After a family were told their Kent housing estate was too violent for cats, we asked animal charities how to make housing pet-friendly
Dogs Trust explain their new campaign to encourage landlords to accept pets
As the UK’s largest dog welfare charity, Dogs Trust receives many calls from dog owners asking for help and advice when they are unable to find rented accommodation with their pet. Indeed, this is the third most given reason for people handing over their dogs to us.
The credit crunch is pulling the UK’s purse strings even tighter and we are developing Lets with Pets, a UK-wide campaign to encourage landlords to accept pet-owning tenants and to help owners find the elusive pet-allowing landlord, which will be launched in early 2009.
Here’s some advice on pet ownership for landlords and tenants.
Landlords: how to profit from pets• A pet-friendly policy will make your property much more marketable. By rejecting all pet-owning tenants you are missing out on a huge slice of the tenant market!
• Once a tenant finds a landlord who accepts pets they are more likely to stay put – meaning longer, more reliable occupancy rates.
• Responsible pet owners are likely to be responsible tenants. They are aware of the scarcity of pet-friendly housing and are more likely to abide by all housing rules.
The key is to establish a clear pet-keeping policy:
1. Enforce a strict limit on the number of pets allowed.
2. Ask for proof that each pet is fully up to date with vaccinations and flea treatments.
3. Evaluate prospective tenants and their pets on an individual basis – ask to see the pet, talk to previous landlords and judge each case on its merit.
4. Do demand a reasonable additional refundable deposit to cover any damage caused by pets.
5. Consult your solicitor regarding adding an official addendum to your usual rental agreement. This should include details on deposits, obligations and responsibility.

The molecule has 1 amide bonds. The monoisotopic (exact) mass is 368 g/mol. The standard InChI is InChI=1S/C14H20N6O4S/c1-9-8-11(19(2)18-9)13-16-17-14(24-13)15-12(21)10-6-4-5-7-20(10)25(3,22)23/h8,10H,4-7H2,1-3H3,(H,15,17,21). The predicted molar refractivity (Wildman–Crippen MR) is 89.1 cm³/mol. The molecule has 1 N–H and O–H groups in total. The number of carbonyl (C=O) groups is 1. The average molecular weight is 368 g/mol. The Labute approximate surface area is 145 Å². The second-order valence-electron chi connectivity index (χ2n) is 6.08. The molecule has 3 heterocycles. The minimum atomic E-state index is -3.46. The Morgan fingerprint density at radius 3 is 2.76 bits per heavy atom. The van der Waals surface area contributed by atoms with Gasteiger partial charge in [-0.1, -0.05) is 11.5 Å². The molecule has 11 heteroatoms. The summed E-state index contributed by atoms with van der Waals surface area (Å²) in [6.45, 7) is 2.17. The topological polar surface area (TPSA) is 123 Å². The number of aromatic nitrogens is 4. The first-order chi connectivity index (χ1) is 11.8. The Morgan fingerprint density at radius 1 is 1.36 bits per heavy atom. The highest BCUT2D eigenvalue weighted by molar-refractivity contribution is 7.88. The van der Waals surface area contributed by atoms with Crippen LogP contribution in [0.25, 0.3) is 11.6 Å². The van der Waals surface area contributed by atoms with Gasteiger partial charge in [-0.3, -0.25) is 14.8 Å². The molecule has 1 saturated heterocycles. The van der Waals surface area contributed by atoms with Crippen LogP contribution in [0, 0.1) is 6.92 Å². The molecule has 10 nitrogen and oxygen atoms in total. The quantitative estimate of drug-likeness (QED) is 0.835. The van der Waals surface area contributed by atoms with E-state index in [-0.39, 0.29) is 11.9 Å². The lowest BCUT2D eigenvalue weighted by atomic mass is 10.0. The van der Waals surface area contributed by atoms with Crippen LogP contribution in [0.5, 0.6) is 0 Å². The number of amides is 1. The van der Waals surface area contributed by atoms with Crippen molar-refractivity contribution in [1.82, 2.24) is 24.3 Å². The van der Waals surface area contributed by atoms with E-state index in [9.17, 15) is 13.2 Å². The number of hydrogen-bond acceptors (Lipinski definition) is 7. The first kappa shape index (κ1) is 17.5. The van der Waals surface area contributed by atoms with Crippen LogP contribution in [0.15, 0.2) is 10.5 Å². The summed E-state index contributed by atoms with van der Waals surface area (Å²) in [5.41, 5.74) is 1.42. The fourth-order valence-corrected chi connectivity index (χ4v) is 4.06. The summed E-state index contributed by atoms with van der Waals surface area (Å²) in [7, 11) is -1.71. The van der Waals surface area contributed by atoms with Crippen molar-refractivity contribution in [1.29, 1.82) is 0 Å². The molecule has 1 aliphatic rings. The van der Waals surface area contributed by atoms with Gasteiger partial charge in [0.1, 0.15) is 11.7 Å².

Tenants: how to find pet-friendly accommodationThe following preparations may help you win over a prospective landlord:
Write a CV for your pet, so that your landlord can objectively consider if your dog may be suitable as a tenant. Also offer to bring your dog to meet them. Consider including the following points:
• Your dog’s breed, size, age and activity level.
• If your dog is a purebred, include the breed’s positive breed traits.
• Try to highlight your dog’s history of good behaviour.
• If your dog has attended and completed training classes.
• If your dog is neutered.
Responsible pet owners are likely to be responsible tenants. They are aware of the scarcity of pet-friendly housing and are more likely to abide by all housing rules.
Other information to give the landlord:
• How often and where you plan to exercise your dog. Make an assurance that you will be responsible and pick up any poop whilst out and that you will keep the garden free of droppings at all times.
• How often and how long your dog will be left alone on the property on a regular basis. It will help if you are able to state whether you will take your dog to work, arrange for day care or be at home with your dog most of the time.
• Stress that dogs are very effective as a burglar deterrent!
• Assure that your dog will be regularly groomed (as appropriate for coat type), and carpets and soft furnishings will be vacuumed and cleaned.